Disney’s Joy Division shirt: Peter Hook ‘appreciates the irony’
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Many fans of Joy Division were aghast Monday over Disney’s new Mickey Mouse T-shirt that (lovingly or cluelessly) riffed on the Manchester, England, post-punk band’s iconic album art for 1979’s “Unknown Pleasures.” Our own commenters called it “wrong, just wrong” and the “worst shirt ever.” But the design’s unlikely pairing of one of the most tragic acts in rock music with one of the most recognizable images of childhood has at least one begrudging fan: Peter Hook, bassist for Joy Division and New Order.
“I take it as a compliment,” Hook said, adding that to his knowledge, Disney didn’t approach representatives handling Factory Records’ catalog or the surviving members of Joy Division for permission. “If I had a pound for every time someone bootlegged Joy Division, I’d be as rich as Disney. But it’s interesting in a kitsch way. It’s this cross between something very adult and this well-known image of childhood. I’ve heard it’s sold out, so maybe it’ll become a kind of urban legend.”
It turns out that the question of licensing the album’s pulse-wave imagery doesn’t apply here. The original image, a diagram of waves from the first known pulsar recording published in the Cambridge Encyclopedia of Astronomy, is in the public domain.
The “Unknown Pleasures” album art didn’t include any other identifying information on the front cover, so it’s a rare occasion of an instantly recognizable cover that anyone is, essentially, free to repurpose. The Disney shirt, while claiming to have been inspired by Joy Division, doesn’t use the band’s name on the item, so there’s not much the band could even do to contest it (even if the branding wisdom of Disney appropriating an image associated with a rock band defined by sonic bleakness and its young singer’s suicide is debatable).
Hook, who was clearly amused to field questions about this incident while in the middle of a day of writing for an upcoming Joy Division biography, is inclined to take the allusion as proof that the band’s musical legacy (and the beloved graphic design work of Factory Records’ Peter Saville) remains potent, even if the band never set out to be brand-able.
“When Joy Division began, we didn’t believe in doing promotion. We didn’t do shirts, because we thought that cheapened the music. When you’re young and idealistic, something like this would bother you,’ he said. “But in old age, you can appreciate the irony.”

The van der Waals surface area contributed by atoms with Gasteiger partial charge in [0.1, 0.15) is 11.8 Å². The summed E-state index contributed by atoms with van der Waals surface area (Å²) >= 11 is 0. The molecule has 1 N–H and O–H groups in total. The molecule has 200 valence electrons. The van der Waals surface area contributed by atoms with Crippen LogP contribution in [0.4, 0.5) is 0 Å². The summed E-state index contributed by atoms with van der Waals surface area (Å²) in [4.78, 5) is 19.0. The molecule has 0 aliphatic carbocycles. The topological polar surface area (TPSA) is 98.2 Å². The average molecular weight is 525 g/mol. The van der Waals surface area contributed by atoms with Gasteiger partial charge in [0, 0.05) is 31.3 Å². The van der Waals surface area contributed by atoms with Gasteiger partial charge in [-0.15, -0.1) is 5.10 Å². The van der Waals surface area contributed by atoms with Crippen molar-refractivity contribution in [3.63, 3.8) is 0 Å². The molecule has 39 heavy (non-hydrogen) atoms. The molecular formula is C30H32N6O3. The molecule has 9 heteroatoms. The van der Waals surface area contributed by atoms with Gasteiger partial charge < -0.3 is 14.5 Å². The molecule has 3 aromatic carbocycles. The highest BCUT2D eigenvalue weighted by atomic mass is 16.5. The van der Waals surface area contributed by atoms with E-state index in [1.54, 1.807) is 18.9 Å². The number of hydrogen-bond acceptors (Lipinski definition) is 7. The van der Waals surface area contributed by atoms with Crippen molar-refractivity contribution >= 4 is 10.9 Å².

Of course, the band’s other album art and music are thoroughly copyrighted, and Hook says he casually polices the market for the more flagrant Joy Division bootlegs, usually asking the infringer only for a donation to an epilepsy charity (the band’s singer, Ian Curtis, suffered debilitating seizures).
But this, the unexpected use of Joy Division imagery by Disney, comes at a time when Hook is deeply involved in re-assessing the band’s career. Hook (who is on famously bad terms with the remaining members of Joy Division and New Order, the band formed by JD’s surviving members after Curtis’ suicide in 1980) recently came off a tour where he and his band the Light performed Joy Division’s two albums (the other being 1980’s “Closer”) start to finish.
For all the tragedy associated with Joy Division, Hook said his years in that band were some of the most optimisic of his musical life, and he welcomed the chance to revisit them and perform from those records.
And if that look backward includes an accidental Disney cross-promotion? Well, he’ll take it as an implicit salute from a company that knows from impactful images.
“Before New Order split up in 2006, it felt OK to ignore Joy Division, and we did,” he said. “But as soon as we split, I thought, ‘Why not celebrate it?’ They were planning a celebration of Ian’s life in his hometown of Macclesfield, and we never really played from ‘Closer’ because of Ian’s death. I really enjoyed playing those songs again; Joy Division was such an enjoyable time as a young man. We were very strong musically, and only Ian’s illness brought us down. But he was really enthusiastic and we all wanted the band to succeed. And if old Walt Disney gives a few more young people a chance to discover and listen to that music, well, that’s very flattering.”
-- August Brown